Old places have a soul. ~Sarah Anderson
Only when you see the peeling paint, thread-bare carpet runners, scuff marks and stained tin ceilings can you truly get a sense of a building’s history. How can you not appreciate all that has gone on inside the limestone walls? Each scar has a story to tell.
The Greathouse Hotel came into being in 1922 during a period when train travel and horseback were the mode of transportation. Decatur had the unique geographical position that made it an excellent stopping place. The hotel mainly catered to traveling salesmen. As large manufacturing companies grew, more men left their families for extended
periods of time in order to achieve the American dream. They would travel about the country creating desire and demand for many new products. The men would stay in well located hotels where they could reach the maximum number of contacts. The Greathouse Hotel offered spacious rooms to weary travelers.
Today, entering through a door that seemingly leads nowhere, a time capsule emerges. Guest rooms line both sides of the hall. Original screen doors (some with a dish towel hung for privacy) and large transom windows speak of a time before central air.
Tin ceilings added a touch of style. A closet full of original heaters occupies one end of the hall. An exhausted salesman can be imagined huddled in front of one after a long day of chasing sales. The original claw foot tubs are in each bathroom.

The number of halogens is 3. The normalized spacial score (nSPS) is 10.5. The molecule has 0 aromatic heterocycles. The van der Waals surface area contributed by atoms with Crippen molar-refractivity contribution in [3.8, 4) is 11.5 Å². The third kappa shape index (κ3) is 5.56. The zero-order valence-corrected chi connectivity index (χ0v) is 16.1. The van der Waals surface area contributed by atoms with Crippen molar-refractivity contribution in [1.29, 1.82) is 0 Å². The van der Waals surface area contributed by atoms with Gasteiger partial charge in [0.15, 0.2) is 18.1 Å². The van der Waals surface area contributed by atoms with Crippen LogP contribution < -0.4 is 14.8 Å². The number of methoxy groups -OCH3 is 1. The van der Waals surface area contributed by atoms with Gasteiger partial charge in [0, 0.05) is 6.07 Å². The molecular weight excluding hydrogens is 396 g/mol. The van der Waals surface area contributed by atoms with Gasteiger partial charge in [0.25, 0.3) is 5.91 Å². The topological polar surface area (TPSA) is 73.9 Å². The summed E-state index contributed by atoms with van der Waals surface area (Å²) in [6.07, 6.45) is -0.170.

Simple iron beds and a wooden wardrobe were the only embellishments. A communal lounge with windows opening over the rooftop occupies a large corner at the far end of the building. Pictures of guests gathering to listen to the radio or for companionship while away from families unfold.
With a turn to the left a separate, smaller section of the hotel comes into view. Who stayed here? Cattle-ranching was big business, and the cowboy was integral to the operation. The trail ride was long and hard with constant threat from weather and Indians. The end of the ride was the time the cowboy got paid and could let down and be rowdy. Such activity mostly entailed drinking and practical jokes. As a result, they were considered the “lower class” citizens of the hotel and housed in a discrete area…hence the “Cowboy Hotel”. If you squint down the impossibly long hallway with light streaming in from floor to ceiling windows you can see shadows of cowboys collapsing from a night of hard drinking. There is not much of a bathroom, because they really did not deserve it. They were dirty and gamey. Was it noisy in this section of the hotel or just the rumbling snores of those sleeping off a hard ride? If only these walls could talk. Single, naked light bulbs hang from original knob and tube wiring. A few scuff marks from spurs are still visible.
Time has passed the beautiful hotel by. It has been decades since its most famous visitor, Amelia Earhart stayed. It is hard to believe the hotel operated past 1940. However, the doors stayed open until 1974. The building is still owned by the third generation of a family that purchased it in the 1930’s.
When all is new and modern, the nondescript building proudly and staunchly holds on to its original character and intent giving a glimpse of an era that exists for many only in novels.